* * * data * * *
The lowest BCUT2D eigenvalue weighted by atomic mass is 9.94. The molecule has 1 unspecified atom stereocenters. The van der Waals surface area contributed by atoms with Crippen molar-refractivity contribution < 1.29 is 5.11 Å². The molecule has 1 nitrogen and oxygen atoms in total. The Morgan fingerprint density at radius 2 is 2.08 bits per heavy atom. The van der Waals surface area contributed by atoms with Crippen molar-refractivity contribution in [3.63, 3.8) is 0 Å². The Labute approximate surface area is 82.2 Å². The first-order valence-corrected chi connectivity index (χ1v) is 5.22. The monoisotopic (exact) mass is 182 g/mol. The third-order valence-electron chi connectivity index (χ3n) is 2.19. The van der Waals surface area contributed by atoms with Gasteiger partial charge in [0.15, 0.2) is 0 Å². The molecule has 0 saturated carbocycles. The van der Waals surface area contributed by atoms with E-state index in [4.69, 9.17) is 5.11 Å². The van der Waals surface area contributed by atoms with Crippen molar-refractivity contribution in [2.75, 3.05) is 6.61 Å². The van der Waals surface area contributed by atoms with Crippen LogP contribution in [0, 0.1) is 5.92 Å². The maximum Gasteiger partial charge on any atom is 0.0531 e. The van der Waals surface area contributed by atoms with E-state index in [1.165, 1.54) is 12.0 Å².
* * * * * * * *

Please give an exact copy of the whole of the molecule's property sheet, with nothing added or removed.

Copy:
The lowest BCUT2D eigenvalue weighted by atomic mass is 9.94. The molecule has 1 unspecified atom stereocenters. The van der Waals surface area contributed by atoms with Crippen molar-refractivity contribution < 1.29 is 5.11 Å². The molecule has 1 nitrogen and oxygen atoms in total. The Morgan fingerprint density at radius 2 is 2.08 bits per heavy atom. The van der Waals surface area contributed by atoms with Crippen molar-refractivity contribution in [3.63, 3.8) is 0 Å². The Labute approximate surface area is 82.2 Å². The first-order valence-corrected chi connectivity index (χ1v) is 5.22. The monoisotopic (exact) mass is 182 g/mol. The third-order valence-electron chi connectivity index (χ3n) is 2.19. The van der Waals surface area contributed by atoms with Gasteiger partial charge in [0.15, 0.2) is 0 Å². The molecule has 0 saturated carbocycles. The van der Waals surface area contributed by atoms with E-state index in [4.69, 9.17) is 5.11 Å². The van der Waals surface area contributed by atoms with Crippen molar-refractivity contribution in [2.75, 3.05) is 6.61 Å². The van der Waals surface area contributed by atoms with Crippen LogP contribution in [0, 0.1) is 5.92 Å². The maximum Gasteiger partial charge on any atom is 0.0531 e. The van der Waals surface area contributed by atoms with E-state index in [1.165, 1.54) is 12.0 Å².